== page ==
Why is it that so many students struggle with numeracy? Is it coincidence that Asian countries out perform the rest of the world when it comes to maths? Do we as teachers perpetuate the view that maths is intrinsically difficult?

Seven years ago, the National Numeracy Review recommended greater emphasis in the early years be given to ‘providing students with frequent exposure to higher-level mathematical problems.’ It went on to state that it should be in a context that is relevant to the learner. I still hear adults say that learning algebra or long division was a complete waste of time.

Central to deconstructing the myth of Mathematics is about contextualising the learning. How can teachers make mathematics relevant to each learner and therefore more engaging and challenging?

Professor Peter Sullivan from Monash University says we have a fundamental problem with teaching Mathematics and we need to think differently about the way we teach maths in primary and secondary.

As a result of the Review, we introduced three system initiatives which invest in the professional learning and competency of teachers supported by leaders. Our approach has always been that improving teacher understanding and learning improves student understanding and learning.

We are fortunate to have partnered with Professor Sullivan on the EM4 (English Mathematics Stage 4) program. It began last year as ‘first wave’ teaching in English and Mathematics in secondary schools. It is about creating opportunities for students to enhance and extend their skills and knowledge. These strategies all rely on data and professional learning to inform good practice. For me, these should be evident across all key learning areas not only English and Mathematics. However, without a solid foundation in literacy and numeracy, we cannot build upon a student’s learning.

EM4’s premise is to get students to think creatively about problem solving by posing questions that they don’t know how to do. Professor Sullivan makes the point that we have taught maths by telling students what to do and then getting them to practice what they are told. However, in this model, students create the maths not the teachers.

It’s a move away from the one approach fits all in favour of the many paths to the top of the mountain. According to the data being collected by Professor Sullivan, student-driven learning is leading to a deeper understanding of Mathematics.

I have been amazed when visiting these classrooms by the rich mathematical discussions between students. Very different from my experiences of school maths. Many of the teachers I speak to acknowledge that these strategies have led to a shift in practice and a new way of seeing their role in supporting rather than driving learning.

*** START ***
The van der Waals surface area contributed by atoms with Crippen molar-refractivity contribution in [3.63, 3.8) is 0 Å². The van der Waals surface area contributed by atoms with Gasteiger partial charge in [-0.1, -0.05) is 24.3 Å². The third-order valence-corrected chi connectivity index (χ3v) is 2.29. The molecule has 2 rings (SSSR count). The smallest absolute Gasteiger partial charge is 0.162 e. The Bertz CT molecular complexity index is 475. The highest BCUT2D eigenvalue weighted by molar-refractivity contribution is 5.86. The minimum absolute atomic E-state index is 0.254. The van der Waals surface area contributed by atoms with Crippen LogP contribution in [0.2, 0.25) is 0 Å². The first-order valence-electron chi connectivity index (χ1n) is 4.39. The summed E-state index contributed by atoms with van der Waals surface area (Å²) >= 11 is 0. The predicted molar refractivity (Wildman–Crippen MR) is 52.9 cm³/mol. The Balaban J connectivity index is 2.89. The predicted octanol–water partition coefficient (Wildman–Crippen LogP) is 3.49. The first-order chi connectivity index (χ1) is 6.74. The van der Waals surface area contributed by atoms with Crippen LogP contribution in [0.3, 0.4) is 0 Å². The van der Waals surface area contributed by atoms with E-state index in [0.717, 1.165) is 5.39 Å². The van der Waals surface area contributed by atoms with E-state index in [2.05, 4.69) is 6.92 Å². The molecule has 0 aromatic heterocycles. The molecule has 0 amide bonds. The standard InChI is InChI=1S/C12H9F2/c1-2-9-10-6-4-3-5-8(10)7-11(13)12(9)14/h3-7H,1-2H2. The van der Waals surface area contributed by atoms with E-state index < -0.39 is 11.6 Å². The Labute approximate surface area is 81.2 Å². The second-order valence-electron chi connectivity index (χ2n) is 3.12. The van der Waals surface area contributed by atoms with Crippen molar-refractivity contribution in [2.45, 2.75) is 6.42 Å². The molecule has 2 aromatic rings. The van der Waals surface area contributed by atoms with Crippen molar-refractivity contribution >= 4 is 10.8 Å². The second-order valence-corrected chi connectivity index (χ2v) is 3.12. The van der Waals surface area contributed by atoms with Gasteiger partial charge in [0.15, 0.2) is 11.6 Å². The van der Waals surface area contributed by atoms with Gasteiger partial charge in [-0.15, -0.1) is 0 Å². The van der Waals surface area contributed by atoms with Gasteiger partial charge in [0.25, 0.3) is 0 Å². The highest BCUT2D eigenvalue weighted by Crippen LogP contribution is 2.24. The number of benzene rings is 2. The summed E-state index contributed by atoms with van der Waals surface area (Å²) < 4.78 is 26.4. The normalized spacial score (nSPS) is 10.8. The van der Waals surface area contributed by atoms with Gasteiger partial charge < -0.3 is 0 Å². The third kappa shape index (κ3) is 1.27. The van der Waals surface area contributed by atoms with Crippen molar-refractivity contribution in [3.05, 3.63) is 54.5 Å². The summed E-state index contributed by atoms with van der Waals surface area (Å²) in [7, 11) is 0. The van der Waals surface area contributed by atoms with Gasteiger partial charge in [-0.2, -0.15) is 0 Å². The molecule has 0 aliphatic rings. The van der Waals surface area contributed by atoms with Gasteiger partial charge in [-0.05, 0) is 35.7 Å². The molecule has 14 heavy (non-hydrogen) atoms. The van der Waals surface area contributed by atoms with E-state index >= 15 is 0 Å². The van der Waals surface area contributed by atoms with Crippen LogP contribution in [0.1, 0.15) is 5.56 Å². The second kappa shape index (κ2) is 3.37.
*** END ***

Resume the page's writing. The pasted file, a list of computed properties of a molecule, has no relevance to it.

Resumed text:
This “open to learning” approach by both the teacher and the student is the powerful engine driving a very different schooling experience . What is not made explicit, but is at the core of this approach is the shift of responsibility for the learning. For the teacher it is recognising that the curriculum requirements but then engaging in designing learning experience for each student. For the student it shifts the focus from one right answer to the process of how they arrived at that answer. Ultimately they both take responsibility for their learning.

Great article Greg. Thanks. A reminder of what maths teaching and learning can be. But sadly, NAPLAN

But sadly, NAPLAN is forcing an approach to maths that is diametrically opposed.

Dear Greg,

It is a high time and a right time to revamp the educational practices. The basic foundation in the pre-school and lower primary is very sad to say that there is no meaningful fruitful teaching so when these students come up to the high school, more than 80% of the students don’t show any passion for learning. It is not to blame the teachers in high school but we need to really think why students in Asian countries are much better than other developed countries in Maths because the system of teaching there also is different. Recently, I met a Year 12 student in St. Marys Senior High. She is a recent migrant from Turkey and she informed me that all of this curricula in Year 12 she learnt in Turkey in Year 10 itself and only her difficulty is English language. Recently a young boy in India finished his Engineering Degree at the age of 18 and now he has been accepted to do his Ph.D., in a reputable University in USA.

Hi Greg,

We have been one of the trial schools working with Peter over the past 2 years. It’s certainly a different approach and we worked with Year 5/6 students.

Yes the conversation between students is quite different and we found ourselves needing to expand student vocabulary so that students had the conceptual language to use in these discussions.

We also found teacher knowledge of when to use the enabling and extending prompts a challenge and one that we are still working on.

We also deliberately created a 10 minute time for students to try and start the problem themselves before being allowed to collaborate – they called it in the land of the ZOC – zone of confusion.

I must say we also tried to balance the two types of maths workshops calling them phase 1 (skill based workshop) and phase 2 (problem solving workshop) as sometimes students simply don’t have some of the skills to use to be able to start the or enter into the problem.

We are back into the trail working with Peter this year with Year 4 students.

Thanks for the article.

Great feedback as always Mark on how it applies both to teacher and student learning in your school. Like the idea of Zone of Confusion – this professional sharing helps build professional knowledge and capability.